I want to make a point of information here. We've been talking about Mr. Keyserlingk. I just want to point out that he was appointed in 2001 as the public service integrity officer. There was a change in 2007, and I want to know, for clarity, that the position now is that of an independent officer of Parliament.
    Is that correct, yes or no?
Ms. Patricia Hassard:
    Yes.
Ms. Siobhan Coady:
    Great.
    Well, I'm a little appalled today, because when I was listening to your comments and hearing about the appointment of a new Public Sector Integrity Commissioner, I heard from you that the chair of the selection committee is going to be none other than the President of the Treasury Board.
    This is supposed to be an independent officer of Parliament. The role of this particular officer is to investigate instances that are brought forward to this individual and to that department when there are concerns about the government, concerns about managers, concerns about happenings within government. She is supposed to investigate those to see whether there is merit.
    We know that she had—and this is a quotation from her—a “bias toward prevention”. Now, how she could have a bias toward “prevention” when she should have been investigating and taking seriously these 228 instances of people saying that there is a concern within government....
    My first question is, how do you justify having the President of the Treasury Board? I see that you said it's because of the responsibilities for the promotion of ethical practices. If we're truly looking at that, why would the President of the Treasury Board be chair of the selection committee? That's my first question.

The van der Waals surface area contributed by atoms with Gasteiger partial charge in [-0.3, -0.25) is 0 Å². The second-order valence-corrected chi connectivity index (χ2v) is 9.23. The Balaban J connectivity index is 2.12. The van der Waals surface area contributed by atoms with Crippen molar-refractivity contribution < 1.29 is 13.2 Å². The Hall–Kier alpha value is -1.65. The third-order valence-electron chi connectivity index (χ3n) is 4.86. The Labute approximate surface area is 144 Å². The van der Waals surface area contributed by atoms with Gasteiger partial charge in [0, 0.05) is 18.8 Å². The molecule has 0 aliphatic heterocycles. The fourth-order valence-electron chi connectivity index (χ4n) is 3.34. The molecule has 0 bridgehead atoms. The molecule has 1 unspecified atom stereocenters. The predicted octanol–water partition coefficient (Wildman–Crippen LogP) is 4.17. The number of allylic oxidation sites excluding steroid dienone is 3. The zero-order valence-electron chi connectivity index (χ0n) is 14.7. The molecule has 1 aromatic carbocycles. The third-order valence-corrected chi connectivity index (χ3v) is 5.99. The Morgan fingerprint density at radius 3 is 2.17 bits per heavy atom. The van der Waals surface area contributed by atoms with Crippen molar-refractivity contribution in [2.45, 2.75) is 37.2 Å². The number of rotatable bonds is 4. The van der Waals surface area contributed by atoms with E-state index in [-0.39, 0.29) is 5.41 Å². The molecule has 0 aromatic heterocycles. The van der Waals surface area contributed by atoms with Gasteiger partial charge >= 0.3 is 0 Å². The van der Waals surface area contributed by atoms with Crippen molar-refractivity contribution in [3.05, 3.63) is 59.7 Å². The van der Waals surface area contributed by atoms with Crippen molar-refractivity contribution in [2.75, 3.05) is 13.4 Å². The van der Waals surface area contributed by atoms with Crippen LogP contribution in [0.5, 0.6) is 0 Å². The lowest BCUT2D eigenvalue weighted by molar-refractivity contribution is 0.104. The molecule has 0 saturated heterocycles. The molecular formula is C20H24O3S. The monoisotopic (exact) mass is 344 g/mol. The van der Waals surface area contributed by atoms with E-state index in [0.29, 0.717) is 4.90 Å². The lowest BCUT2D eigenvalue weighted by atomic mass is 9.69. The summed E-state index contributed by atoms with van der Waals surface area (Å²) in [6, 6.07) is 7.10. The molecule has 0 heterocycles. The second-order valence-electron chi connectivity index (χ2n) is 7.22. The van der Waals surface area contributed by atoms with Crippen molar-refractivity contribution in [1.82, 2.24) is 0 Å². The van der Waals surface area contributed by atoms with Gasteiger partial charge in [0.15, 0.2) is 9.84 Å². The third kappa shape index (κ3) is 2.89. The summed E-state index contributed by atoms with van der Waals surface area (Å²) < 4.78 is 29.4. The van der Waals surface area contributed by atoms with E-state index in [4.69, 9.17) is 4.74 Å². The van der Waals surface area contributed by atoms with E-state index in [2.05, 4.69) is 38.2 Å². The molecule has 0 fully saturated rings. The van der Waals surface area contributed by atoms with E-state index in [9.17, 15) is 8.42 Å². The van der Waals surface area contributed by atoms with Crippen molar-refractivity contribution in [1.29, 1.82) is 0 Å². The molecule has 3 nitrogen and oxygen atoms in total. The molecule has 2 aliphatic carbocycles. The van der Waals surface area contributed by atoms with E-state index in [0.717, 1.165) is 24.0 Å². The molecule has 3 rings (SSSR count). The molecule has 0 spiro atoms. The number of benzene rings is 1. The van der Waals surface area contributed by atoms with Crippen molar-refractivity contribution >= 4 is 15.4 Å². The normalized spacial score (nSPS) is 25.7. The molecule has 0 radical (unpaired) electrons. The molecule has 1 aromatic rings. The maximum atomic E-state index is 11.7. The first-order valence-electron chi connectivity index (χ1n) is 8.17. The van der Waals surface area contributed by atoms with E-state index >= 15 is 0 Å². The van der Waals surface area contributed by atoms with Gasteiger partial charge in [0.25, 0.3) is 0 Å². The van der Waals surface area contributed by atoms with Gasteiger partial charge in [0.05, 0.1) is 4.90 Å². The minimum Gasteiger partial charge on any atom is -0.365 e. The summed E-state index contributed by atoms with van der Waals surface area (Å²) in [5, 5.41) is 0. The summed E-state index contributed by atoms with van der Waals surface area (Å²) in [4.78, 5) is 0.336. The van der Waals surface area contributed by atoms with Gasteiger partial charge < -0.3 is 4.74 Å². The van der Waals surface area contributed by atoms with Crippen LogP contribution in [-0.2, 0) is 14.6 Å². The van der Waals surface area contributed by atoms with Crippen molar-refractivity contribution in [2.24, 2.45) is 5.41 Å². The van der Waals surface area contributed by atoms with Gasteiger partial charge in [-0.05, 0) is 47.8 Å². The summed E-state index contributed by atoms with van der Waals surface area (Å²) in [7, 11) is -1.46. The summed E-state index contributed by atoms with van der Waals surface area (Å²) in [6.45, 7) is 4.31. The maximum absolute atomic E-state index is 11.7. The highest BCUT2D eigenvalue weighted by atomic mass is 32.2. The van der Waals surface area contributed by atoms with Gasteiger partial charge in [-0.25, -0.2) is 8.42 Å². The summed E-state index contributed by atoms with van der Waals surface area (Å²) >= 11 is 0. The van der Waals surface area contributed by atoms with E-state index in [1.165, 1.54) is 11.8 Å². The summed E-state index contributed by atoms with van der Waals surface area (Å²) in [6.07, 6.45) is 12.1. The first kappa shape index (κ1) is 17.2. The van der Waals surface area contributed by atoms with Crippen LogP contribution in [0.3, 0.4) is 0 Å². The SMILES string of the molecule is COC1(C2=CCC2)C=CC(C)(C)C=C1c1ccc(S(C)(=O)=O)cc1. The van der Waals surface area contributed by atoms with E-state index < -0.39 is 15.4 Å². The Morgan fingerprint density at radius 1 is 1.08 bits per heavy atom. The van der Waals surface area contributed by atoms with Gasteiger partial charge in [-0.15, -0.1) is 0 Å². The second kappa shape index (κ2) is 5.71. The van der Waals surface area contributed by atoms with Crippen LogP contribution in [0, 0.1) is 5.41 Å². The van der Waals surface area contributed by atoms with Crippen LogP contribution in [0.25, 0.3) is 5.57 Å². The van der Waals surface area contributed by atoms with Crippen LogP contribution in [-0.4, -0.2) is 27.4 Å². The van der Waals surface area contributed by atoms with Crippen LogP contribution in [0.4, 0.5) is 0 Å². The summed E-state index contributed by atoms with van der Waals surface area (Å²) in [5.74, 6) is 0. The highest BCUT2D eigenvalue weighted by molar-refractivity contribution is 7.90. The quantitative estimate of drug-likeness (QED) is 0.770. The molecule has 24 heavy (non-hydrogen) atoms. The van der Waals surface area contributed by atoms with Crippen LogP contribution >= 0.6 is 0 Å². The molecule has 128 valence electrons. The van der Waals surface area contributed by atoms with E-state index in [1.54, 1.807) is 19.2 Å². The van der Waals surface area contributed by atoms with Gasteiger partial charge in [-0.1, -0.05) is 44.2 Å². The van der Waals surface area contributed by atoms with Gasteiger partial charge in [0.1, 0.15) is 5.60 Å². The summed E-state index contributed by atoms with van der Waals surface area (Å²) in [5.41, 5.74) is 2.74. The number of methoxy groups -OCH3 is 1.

My second question is this. There doesn't appear to be much urgency around this. The gag order on Madame Ouimet was issued in early October of 2010, and yet you do not have this selection committee struck, nor do you have the selection criteria established. That was six months ago.
    Those are my first two questions, if you would be so kind as to respond. Thank you.
Ms. Patricia Hassard:
    Thank you very much for the questions.
    I think there is a very good rationale for the President of the Treasury Board to chair this committee. In the end, it is the government that will nominate an individual, so the government has to be comfortable with putting forward that person's name. And the President of the Treasury Board does have responsibilities, as I mentioned, for ethical practices in the public sector.